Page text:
Measurement of inpatient mobility impairment can help predict later mortality

Patients who were mobile at admission and developed impairment were significantly more likely to die during the next six months, while those who recovered mobility during hospitalization had a reduced mortality risk.

A scale used to measure inpatients' mobility status identified a group of patients with a higher risk of mortality in the six months after discharge, according to a recent study.

The retrospective cohort study used data on 19,769 patients who were age 65 years or older and hospitalized at one academic center between January 2009 and April 2014. Nurses at the hospital used the Braden Activity subscale to assess mobility at every shift change (about three times per day). Scores on the scale range from 1 (patient is confined to bed) to 4 (patient walks outside the room at least twice a day and inside the room at least once every two hours during waking hours). Researchers considered a score less than 3 as significant mobility impairment. Results were published in the June Journal of Hospital Medicine.

Of the 10,717 study patients with a score of 4 at admission, 20.7% developed mobility impairment during hospitalization. The patients who developed mobility impairment had higher odds of death during follow-up than those who stayed mobile (odds ratio [OR], 1.23; 95% CI, 1.08 to 1.39), with the effect being most prominent in the first six months of follow-up. Of the 9,052 patients who were admitted with some mobility impairment, 52.3% recovered to walking occasionally or frequently by discharge. Those who recovered mobility had lower risk of death during follow-up than those who didn't (OR, 0.54; 95% CI, 0.49 to 0.59), with the effect being slightly stronger during the first six months.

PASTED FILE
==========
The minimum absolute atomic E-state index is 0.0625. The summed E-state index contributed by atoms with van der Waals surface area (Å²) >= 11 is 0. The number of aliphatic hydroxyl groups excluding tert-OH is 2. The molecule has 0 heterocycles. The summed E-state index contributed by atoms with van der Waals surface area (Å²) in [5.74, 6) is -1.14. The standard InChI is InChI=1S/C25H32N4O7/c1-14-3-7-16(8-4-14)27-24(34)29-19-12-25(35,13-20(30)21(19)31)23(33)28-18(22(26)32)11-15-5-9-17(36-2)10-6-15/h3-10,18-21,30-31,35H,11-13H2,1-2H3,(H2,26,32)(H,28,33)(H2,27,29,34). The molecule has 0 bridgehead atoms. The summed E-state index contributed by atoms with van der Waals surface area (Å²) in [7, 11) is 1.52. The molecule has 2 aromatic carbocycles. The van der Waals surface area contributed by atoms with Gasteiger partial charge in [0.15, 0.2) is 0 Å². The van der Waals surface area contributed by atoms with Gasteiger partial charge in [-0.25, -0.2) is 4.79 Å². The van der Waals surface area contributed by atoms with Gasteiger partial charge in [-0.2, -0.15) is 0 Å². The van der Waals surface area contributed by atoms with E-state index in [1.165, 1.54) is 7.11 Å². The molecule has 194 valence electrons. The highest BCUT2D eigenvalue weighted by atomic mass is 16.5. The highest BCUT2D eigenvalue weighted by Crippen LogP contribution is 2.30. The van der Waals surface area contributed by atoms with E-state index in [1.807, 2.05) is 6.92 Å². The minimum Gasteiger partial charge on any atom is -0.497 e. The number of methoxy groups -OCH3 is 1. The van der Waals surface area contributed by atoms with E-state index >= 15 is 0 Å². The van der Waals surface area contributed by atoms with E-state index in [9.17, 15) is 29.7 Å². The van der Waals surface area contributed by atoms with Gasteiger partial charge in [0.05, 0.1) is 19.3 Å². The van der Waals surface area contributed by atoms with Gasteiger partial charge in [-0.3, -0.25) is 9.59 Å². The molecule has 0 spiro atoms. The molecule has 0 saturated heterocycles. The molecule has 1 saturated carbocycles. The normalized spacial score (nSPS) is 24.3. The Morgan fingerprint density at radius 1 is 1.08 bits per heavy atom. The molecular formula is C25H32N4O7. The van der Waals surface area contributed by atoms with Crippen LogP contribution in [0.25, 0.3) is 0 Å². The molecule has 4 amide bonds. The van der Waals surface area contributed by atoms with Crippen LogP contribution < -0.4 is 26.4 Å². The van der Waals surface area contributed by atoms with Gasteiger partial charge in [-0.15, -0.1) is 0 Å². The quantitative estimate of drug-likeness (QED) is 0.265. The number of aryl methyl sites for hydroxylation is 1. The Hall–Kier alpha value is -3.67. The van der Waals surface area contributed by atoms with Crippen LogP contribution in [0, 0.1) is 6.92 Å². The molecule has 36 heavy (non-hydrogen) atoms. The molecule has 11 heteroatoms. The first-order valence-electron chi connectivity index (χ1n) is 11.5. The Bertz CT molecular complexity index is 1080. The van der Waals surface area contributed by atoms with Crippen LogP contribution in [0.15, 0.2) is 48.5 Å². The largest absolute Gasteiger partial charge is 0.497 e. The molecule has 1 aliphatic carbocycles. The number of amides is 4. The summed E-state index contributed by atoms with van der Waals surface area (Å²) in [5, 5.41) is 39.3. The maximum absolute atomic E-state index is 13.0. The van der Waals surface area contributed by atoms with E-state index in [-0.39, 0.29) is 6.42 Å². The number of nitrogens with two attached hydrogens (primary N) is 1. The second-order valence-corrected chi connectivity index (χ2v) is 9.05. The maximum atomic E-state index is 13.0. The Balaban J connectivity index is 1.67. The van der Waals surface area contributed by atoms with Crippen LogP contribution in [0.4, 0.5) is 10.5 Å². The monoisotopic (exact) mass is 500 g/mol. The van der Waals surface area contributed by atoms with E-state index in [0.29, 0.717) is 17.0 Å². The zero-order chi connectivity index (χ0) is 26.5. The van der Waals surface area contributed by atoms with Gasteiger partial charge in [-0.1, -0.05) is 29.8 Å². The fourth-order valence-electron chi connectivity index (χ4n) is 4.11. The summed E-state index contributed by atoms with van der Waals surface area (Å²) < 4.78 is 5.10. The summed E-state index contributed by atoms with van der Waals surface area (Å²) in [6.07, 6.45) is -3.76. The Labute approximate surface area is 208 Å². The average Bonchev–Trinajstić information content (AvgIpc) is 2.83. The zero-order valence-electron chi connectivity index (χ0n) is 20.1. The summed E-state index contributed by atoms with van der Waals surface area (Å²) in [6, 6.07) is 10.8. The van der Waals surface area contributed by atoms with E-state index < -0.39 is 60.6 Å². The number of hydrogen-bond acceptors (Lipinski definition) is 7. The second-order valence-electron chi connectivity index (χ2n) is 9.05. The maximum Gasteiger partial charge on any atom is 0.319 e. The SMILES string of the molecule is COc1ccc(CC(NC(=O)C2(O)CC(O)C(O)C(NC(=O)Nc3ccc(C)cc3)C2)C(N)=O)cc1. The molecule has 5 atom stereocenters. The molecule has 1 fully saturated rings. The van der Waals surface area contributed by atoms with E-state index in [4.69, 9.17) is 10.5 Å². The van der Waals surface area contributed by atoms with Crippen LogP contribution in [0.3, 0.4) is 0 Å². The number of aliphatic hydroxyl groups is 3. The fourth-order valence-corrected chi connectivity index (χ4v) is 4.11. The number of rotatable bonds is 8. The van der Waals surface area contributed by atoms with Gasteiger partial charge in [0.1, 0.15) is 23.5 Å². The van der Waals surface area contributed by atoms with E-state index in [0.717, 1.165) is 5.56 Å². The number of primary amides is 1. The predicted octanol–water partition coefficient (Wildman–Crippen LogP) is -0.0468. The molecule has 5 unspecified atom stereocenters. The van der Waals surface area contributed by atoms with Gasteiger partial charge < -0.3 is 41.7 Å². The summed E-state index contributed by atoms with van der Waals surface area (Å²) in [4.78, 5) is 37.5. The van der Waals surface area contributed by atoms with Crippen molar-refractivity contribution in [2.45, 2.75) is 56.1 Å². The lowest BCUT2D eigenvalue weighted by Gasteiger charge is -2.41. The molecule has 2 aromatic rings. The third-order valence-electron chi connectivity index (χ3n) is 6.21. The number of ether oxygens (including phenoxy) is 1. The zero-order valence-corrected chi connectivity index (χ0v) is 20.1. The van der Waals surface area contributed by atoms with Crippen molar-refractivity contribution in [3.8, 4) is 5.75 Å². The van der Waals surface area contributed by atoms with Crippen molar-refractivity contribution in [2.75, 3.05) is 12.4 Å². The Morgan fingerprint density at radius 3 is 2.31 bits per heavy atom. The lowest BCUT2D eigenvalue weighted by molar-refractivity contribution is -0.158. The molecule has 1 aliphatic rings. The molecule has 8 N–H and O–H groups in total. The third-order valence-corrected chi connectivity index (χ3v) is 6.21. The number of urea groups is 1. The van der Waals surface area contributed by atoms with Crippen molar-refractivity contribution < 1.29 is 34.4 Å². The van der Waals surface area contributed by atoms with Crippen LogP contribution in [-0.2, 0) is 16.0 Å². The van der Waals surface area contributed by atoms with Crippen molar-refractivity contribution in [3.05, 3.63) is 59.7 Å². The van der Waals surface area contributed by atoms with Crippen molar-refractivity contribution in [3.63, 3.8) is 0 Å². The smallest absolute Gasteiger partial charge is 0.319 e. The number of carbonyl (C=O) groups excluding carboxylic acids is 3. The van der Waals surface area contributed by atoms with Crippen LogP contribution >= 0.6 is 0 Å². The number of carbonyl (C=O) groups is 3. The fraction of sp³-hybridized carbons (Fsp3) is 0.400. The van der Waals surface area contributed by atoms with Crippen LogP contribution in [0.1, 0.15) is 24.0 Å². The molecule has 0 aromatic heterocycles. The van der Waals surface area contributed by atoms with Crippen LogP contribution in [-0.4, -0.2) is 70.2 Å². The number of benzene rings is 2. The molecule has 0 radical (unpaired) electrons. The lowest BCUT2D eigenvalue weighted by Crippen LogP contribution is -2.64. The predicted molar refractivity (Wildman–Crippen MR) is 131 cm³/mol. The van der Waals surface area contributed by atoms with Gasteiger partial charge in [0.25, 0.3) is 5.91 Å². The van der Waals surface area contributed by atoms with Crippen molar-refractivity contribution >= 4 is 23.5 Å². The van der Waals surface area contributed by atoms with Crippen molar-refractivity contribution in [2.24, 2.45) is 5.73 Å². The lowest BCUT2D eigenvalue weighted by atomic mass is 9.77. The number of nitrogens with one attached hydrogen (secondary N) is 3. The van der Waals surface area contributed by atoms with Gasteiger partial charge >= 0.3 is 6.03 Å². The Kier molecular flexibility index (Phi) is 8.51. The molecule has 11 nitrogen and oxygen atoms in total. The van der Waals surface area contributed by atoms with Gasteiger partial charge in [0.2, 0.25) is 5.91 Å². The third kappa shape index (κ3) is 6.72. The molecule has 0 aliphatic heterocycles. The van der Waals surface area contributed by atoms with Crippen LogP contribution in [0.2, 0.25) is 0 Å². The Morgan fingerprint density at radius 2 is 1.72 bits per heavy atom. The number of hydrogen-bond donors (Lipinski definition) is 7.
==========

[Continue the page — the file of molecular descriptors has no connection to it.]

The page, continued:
The study authors concluded that the nurses' mobility assessments had “substantial prognostic value.” The study also shows that developing mobility impairment in the hospital is a sign of significant and rapid health decline and that clinicians should intervene early to try to prevent impairment and enhance mobility recovery to reduce the risk of death. The study was limited by the pooling of scores and use of data from a single center, but it shows the Braden Activity subscale could be an efficient and valuable source of information for targeting care for older adults during and after hospitalization, according to the authors.

An accompanying editorial noted that there are many scores available for measuring mobility but that none of them were designed for hospitalized patients. Ideal assessment tools are needed, but so are additional measurement methods, according to the editorialists. “Complementing the use of these tools with more objective and precise mobility measures (eg, activity counts or steps from wearable sensors) would greatly increase the ability to accurately assess mobility and potentially enable providers to recommend specific mobility goals for patients in the form of steps or minutes of activity per day,” they wrote.